Rich in energy-boosting manganese, cinnamon is also antibacterial and may protect your brain against Alzheimer’s disease.
Nutmeg is said to relieve pain, soothe indigestion, strengthen cognitive function, detoxify the body, boost skin health, reduce insomnia, increase immune system function and improve blood circulation.
Consuming dairy products (such as milk and cheese) provides health benefits — especially improved bone health. Dairy foods provide nutrients that are vital for health and maintenance of your body. These nutrients include calcium, potassium, vitamin D, and protein.
Eggs contain two vital nutrients that are not present in many foods: iodine and vitamin D. Eggs are also rich in tissue-building protein and vitamin B12, which helps your body manufacture blood cells.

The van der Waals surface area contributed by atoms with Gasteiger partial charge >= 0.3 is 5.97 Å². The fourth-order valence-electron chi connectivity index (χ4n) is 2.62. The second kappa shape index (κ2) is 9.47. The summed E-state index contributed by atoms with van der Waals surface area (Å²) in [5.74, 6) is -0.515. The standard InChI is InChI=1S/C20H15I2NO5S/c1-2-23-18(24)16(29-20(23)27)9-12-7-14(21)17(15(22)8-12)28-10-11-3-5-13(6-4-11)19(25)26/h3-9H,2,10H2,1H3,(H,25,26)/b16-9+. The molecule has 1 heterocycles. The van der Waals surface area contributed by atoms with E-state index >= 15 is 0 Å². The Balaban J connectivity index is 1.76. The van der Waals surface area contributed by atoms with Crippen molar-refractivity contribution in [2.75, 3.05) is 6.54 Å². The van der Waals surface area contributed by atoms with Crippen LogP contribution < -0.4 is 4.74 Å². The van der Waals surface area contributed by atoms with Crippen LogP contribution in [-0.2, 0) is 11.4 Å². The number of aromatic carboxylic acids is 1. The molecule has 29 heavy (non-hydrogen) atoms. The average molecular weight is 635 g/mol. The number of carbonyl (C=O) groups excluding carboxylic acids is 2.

An excellent source of vitamin A and the phytochemical beta-carotene, carrots help keep your eyes and bones healthy, and may help protect against several types of cancer.
Walnuts offer heart-friendly fats, immune-boosting copper, and manganese, which helps keep your brain and nerves healthy.
Research shows that raisins can lower your risk of heart disease by reducing blood pressure and blood sugar. The fibre in raisins works to lower your LDL (bad) cholesterol, which reduces strain on your heart. Raisins are also a good source of potassium.
Carrot Cake Scones Recipe Baking Tips
If it’s your first time making Carrot Cake Scones from scratch at home here are some helpful baking tips.
- The key to baking the perfect scones is to ensure the butter you are using is very cold. You also want to handle the dough with minimal touch and as quickly as possible to avoid having the butter melt. The desired flaky texture of scones is achieved when cold butter melts in the oven and steam escapes, similar to croissants.